He says this is a conservative figure, as he has seen reports estimating its cost to be as high as US$575 billion.
The only numbers that he can relate to these figures are the GDP of whole countries, he states. This means cyber criminals stole more than the GDP of Austria, Thailand, Denmark, South Africa and New Zealand, with its $201 billion GDP.
“That is more than twice New Zealand’s GDP that is lost to cybercrime,” says Sikking, who spoke at the recent CIO100 event in Auckland and Wellington.
His presentation focused on the number one business technology trend discerned from this year’s CIO100 report – confronting the escalating security threat.
He points out security continues to be a top five CEO concern and for the past few years, and is now trending at number one.
“Security impacts everything we do, from driving here in your car today, choosing an airline or even deciding who is going to make your coffee, let alone the decisions about sharing your personal information online,” he states.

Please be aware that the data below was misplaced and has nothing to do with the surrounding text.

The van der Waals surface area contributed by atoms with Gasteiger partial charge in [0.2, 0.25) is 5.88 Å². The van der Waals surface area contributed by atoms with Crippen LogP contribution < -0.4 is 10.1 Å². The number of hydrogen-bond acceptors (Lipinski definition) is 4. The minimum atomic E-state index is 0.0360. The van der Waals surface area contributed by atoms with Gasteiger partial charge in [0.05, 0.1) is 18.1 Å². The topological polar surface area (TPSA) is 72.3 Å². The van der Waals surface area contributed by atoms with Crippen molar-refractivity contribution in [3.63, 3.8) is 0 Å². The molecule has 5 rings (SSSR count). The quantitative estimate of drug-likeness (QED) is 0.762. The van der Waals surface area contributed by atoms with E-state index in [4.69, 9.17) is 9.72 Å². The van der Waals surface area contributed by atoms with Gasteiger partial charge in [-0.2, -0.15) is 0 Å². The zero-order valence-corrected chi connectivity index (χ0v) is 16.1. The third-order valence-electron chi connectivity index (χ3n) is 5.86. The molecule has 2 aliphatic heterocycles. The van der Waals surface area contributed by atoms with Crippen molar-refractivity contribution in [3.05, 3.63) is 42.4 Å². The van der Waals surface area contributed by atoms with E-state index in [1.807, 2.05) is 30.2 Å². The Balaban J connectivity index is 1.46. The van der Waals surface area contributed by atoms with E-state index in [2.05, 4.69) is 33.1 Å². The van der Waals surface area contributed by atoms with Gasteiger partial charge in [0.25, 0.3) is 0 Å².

“Security underpins the future views we have of our organisations, our country and even globally; from supporting agile economies, fast IT and the Internet of Everything… we have to get security right for these visions to come to fruition.”
He says how organisations leverage security across trends like cloud and mobility, will define how they will benefit from changes in the business technology environment, and differentiate themselves from the competition.
The key issue is that security is still seen as a roadblock rather than an enabler, he states. “CIOs still struggle to get the money and resource commitment to deliver against the needs of the organisation.”
We have to now assume there is a level of compromise in our organisation.
He underscores the need to change the views on how organisations view cybersecurity.
“We have to now assume there is a level of compromise in our organisation.”
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